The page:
Browsing Jennifer Crusie’s site to figure out which of her novels to read next, I came across her recommendation of Ralph Keyes’ THE COURAGE TO WRITE, “required reading for any writer on mental health grounds.” I thought I’d better give this a read since I am always walking a fine line in mental health myself.
Usually I love self-help writing books and recommend them to everyone. After this one I would advise you to run. Away. Screaming! For starters, the book is divided into two parts: Part I, “The Elements of Courage,” or all the reasons why you ought to be damn scared to have anyone read your work; and Part II, “Coming to Terms with Fear,” or why it might not be quite so bad. If you can get to Part II, maybe you’ll find some morsels of practical help there. But first you have to get through Part I, full of horror stories about Pat Conroy’s family turning their backs on him and Robert Frost setting things on fire.
Maybe I had this reaction because I feel my experience is different from that of the authors discussed in the books. According to Keyes, these authors run into problems because they put very personal information in their books. They reveal family secrets, and their families are understandably upset. They write caricatures of their friends, and their friends get angry. If I wrote books this way, I’d be scared to have them published too!
But I don’t write books this way, and I never have. Once I read a dedication (I wish I could remember who this smart author was) that said, “This book is for all the people who think they’re in it. You’re not.” That’s exactly the way I feel about my writing. My books are set in a town much like Alexander City on Lake Martin, where I grew up--but it’s NOT Alexander City. If it were, I’d have to make sure I got every detail correct. I haven’t done that, because that’s not the point of the book.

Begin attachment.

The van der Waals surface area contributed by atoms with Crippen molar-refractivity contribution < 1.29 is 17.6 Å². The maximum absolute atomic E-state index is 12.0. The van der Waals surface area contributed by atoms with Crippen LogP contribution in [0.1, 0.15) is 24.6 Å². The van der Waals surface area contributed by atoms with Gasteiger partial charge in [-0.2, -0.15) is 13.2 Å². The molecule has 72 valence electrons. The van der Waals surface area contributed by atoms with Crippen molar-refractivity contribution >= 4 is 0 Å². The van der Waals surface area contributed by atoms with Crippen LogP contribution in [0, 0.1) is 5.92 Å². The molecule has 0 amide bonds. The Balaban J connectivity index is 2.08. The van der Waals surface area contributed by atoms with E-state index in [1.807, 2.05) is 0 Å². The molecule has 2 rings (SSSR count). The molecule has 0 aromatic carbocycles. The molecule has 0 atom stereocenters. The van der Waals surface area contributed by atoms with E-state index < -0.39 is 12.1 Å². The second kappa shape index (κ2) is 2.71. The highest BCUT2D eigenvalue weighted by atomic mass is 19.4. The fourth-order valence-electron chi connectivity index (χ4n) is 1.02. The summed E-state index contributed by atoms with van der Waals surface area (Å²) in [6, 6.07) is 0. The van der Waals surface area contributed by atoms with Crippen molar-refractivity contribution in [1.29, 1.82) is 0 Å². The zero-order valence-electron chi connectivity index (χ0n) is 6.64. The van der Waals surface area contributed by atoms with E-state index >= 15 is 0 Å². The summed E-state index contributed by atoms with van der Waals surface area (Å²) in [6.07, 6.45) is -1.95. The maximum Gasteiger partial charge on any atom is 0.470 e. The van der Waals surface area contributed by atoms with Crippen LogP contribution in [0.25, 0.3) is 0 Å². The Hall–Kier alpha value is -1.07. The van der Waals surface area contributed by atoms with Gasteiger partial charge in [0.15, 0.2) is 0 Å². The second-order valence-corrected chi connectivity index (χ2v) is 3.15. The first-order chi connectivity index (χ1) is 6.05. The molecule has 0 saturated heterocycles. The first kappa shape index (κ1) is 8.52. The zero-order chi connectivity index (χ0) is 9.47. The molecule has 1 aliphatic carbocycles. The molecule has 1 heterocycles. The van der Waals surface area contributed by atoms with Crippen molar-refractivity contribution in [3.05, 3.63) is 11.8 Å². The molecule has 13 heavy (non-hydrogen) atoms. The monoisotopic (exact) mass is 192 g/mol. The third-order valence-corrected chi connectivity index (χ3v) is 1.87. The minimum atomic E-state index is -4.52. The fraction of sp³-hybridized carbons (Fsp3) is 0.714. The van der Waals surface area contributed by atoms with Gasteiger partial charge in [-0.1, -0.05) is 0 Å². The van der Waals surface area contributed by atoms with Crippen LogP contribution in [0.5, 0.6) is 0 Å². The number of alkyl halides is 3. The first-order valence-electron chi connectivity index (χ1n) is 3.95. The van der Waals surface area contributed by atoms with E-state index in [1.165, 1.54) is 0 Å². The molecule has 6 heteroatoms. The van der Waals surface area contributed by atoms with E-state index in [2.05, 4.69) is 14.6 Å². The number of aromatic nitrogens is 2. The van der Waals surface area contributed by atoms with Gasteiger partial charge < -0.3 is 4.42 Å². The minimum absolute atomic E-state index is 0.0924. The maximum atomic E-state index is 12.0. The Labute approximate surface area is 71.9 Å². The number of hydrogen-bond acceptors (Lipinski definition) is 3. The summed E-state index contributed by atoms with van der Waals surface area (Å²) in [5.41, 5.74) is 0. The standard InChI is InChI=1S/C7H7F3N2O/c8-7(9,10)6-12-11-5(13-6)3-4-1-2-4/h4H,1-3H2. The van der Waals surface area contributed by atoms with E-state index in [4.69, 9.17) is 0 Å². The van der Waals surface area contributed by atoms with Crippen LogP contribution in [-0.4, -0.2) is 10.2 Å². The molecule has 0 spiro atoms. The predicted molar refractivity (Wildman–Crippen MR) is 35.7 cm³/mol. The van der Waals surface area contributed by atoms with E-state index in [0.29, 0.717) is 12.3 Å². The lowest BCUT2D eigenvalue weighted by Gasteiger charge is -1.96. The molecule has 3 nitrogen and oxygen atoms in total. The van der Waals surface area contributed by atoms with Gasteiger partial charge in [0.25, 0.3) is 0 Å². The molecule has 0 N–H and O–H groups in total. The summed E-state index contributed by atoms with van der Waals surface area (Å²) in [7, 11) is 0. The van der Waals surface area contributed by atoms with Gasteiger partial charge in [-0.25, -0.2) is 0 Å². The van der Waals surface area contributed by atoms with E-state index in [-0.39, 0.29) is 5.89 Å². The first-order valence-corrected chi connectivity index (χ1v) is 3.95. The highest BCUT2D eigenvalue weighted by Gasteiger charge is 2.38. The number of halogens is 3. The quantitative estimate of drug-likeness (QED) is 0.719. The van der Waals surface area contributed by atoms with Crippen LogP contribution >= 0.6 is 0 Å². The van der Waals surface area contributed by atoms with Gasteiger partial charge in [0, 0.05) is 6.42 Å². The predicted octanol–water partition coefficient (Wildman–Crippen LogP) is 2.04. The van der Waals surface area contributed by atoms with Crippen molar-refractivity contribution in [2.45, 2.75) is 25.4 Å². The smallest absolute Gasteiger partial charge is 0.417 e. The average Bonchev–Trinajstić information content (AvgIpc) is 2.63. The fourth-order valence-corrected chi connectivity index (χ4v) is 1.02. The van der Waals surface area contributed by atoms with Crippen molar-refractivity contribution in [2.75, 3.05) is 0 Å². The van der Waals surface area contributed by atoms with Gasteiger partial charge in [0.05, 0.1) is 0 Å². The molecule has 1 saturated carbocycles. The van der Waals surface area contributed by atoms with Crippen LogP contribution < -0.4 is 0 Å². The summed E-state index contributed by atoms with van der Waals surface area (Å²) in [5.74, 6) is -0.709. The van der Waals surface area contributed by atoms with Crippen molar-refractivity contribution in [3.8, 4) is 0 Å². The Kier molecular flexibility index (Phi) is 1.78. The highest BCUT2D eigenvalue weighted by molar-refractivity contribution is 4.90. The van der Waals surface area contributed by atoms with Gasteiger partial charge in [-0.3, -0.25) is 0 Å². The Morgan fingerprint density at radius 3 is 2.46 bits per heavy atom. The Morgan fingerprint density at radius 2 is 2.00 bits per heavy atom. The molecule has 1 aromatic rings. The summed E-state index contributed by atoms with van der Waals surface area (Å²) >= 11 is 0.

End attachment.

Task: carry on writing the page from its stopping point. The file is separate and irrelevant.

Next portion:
Likewise, a lot of my teenage feelings for my brother show up in my book coming out in June, THE BOYS NEXT DOOR: growing up in his shadow, thinking everything he did was so cool, wishing I could be in his Boy Scout troop with all his hilarious friends. But the brother in the book isn’t my brother, because I would have had to change the story to fit him. The story is more important than portraying my brother accurately.
Non-writers don’t seem to understand this. After he read MAJOR CRUSH, my dad asked me, “Now, Virginia is you, right? And Alison is Belinda? And who is Drew?” Nothing could be farther from the truth. I can see the character Drew in my mind as clearly as if he were real, but I’ve never met him. If my characters were real people, my books would be my life. Nobody wants to read about my life. Books about my life would involve copyediting medical journal articles, playing ball with my son, and going to Publix.
Where are you on this continuum? Do you write directly from real life, or does real life simply pop in once in a while?